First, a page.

How many people was it addressed to?  If someone sends an email to six people, of which I'm one, then I doubt if I want to read it - spam, into the "spam" mailbox..

If it passes all those tests, then it's put through my despammer program, which looks for things like "make money fast" and "prescription".

And if it passes all that, then I have one final weird old trick - I sort the mail into alphabetical order. Most people view their mail sorted into date order, and that makes a lot of sense. But for despamming, you want alphabetical order. When you see fifteen emails with the subject "Breakthrough Baldness Cure" you can swiftly delete them all. More importantly, when you see seven emails all entitled "Outstanding Invoice" then you know they're spam.

So when I read my email, nearly all the spam has been fended off, and what wasn't fended, is more clearly spam because of the alphabetical order. Then, when I've dealt with the mail, I check the "non-roman" and the other mailboxes, just in case there's something in one of them that I ought to read ... but there very rarely is.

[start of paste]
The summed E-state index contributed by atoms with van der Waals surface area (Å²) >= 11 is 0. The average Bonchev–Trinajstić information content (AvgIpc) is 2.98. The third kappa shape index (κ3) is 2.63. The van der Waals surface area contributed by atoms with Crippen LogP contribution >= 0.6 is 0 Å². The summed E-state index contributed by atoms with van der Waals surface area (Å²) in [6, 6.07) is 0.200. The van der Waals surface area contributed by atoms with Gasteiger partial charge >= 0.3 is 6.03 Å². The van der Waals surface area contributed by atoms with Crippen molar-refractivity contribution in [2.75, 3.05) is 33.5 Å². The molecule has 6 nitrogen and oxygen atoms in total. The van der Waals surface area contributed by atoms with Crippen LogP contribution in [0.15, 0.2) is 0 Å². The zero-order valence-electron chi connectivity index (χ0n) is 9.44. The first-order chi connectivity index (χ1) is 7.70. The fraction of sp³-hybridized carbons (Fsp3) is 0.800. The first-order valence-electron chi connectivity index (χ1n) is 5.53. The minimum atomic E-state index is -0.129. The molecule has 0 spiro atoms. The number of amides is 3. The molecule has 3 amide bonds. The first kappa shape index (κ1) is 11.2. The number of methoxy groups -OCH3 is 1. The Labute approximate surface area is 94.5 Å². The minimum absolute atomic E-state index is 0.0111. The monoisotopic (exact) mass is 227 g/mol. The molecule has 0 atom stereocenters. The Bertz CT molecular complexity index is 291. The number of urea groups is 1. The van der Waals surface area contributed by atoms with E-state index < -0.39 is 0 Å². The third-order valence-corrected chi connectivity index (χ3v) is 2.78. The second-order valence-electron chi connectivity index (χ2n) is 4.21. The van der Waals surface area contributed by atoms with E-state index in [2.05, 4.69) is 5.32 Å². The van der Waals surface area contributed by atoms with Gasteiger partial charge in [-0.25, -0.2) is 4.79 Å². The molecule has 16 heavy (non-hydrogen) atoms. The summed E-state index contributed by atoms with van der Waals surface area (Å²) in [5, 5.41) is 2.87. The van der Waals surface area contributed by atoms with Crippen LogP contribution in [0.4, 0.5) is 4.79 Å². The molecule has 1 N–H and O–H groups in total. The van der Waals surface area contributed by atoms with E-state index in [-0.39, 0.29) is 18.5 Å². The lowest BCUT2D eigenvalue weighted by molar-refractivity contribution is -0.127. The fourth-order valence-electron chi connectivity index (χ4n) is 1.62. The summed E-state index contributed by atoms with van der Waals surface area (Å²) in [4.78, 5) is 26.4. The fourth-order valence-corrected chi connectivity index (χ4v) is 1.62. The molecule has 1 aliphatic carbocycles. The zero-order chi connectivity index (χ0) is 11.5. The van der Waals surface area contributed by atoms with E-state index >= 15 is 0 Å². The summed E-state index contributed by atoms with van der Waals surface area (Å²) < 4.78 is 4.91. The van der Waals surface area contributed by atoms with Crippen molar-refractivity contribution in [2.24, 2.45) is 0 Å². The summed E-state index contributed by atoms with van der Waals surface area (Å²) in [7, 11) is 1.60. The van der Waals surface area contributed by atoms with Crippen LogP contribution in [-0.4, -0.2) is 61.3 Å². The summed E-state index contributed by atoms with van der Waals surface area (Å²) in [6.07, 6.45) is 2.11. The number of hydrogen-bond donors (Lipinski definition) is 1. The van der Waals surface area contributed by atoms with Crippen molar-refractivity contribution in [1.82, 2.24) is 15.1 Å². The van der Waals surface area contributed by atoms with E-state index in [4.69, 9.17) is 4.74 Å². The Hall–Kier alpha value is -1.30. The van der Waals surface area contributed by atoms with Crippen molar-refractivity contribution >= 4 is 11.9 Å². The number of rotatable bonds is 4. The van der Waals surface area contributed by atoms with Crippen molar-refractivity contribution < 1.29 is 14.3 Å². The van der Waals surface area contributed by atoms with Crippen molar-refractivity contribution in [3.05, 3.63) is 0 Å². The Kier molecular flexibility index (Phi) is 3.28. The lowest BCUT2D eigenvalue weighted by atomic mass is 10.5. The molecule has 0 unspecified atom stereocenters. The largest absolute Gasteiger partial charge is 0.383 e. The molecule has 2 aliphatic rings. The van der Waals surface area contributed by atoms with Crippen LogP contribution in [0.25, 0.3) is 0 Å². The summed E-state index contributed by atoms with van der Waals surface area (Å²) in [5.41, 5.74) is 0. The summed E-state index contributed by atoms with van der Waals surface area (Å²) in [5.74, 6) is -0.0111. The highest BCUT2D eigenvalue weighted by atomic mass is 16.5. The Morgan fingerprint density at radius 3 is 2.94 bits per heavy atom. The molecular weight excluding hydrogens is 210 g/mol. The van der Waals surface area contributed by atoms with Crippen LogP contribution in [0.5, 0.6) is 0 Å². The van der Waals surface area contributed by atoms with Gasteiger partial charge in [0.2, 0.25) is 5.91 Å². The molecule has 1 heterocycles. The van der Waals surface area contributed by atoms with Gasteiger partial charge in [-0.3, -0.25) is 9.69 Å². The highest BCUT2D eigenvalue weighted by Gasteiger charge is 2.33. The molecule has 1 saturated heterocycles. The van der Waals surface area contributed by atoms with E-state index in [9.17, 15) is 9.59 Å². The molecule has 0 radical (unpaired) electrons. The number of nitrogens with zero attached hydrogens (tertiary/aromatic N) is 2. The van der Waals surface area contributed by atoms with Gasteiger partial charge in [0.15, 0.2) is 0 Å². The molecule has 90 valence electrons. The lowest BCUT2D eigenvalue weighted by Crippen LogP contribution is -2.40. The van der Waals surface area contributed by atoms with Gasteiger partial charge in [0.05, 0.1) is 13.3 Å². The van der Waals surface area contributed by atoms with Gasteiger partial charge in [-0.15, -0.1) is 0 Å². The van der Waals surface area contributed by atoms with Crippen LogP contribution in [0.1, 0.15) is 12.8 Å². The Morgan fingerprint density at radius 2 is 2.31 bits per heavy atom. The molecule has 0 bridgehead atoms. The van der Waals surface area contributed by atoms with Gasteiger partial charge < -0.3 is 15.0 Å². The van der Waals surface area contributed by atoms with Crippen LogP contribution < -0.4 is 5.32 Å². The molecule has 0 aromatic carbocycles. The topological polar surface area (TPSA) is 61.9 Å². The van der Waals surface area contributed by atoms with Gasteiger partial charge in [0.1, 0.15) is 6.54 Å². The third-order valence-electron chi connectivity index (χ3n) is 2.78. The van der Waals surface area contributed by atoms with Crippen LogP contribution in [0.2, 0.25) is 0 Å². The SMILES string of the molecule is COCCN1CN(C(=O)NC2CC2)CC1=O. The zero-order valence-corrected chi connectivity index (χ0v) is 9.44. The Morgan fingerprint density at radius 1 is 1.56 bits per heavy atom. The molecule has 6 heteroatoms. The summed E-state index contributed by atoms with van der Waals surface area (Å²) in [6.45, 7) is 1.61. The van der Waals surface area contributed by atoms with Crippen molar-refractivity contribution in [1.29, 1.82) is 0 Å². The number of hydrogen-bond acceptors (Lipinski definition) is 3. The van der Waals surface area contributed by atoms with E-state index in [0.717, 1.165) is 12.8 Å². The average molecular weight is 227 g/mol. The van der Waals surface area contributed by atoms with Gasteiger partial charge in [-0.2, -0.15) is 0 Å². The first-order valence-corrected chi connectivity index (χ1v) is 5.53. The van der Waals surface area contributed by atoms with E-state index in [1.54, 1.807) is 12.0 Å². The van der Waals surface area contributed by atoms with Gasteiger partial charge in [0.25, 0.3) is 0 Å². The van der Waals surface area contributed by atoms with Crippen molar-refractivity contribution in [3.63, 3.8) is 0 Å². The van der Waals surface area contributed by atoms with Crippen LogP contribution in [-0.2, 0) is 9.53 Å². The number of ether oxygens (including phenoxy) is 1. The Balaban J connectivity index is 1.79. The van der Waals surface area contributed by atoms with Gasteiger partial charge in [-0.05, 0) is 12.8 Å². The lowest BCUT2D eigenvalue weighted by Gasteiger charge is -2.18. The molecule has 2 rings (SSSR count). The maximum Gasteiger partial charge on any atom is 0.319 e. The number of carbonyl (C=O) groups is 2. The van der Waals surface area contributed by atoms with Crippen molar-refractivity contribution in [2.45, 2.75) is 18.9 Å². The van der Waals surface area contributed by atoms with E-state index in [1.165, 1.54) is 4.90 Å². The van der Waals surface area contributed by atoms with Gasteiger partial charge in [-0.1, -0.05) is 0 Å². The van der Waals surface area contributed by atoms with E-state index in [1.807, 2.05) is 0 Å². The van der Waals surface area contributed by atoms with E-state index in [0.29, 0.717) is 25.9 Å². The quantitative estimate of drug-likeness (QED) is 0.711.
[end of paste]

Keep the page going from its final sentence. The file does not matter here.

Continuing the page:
Tuesday 10 February 2015

More Essex Way

Once more unto the Essex Way. I parked, got the bike out, and discovered that the front tire was totally flat. So I got out my electric air pump (it's also my emergency car-starting battery) and discovered that the battery was flat. Oh no! So I got out the pump that I always carry on the bike, pumped it up with that, and it stayed pumped. All this fuffing about, of course, took time.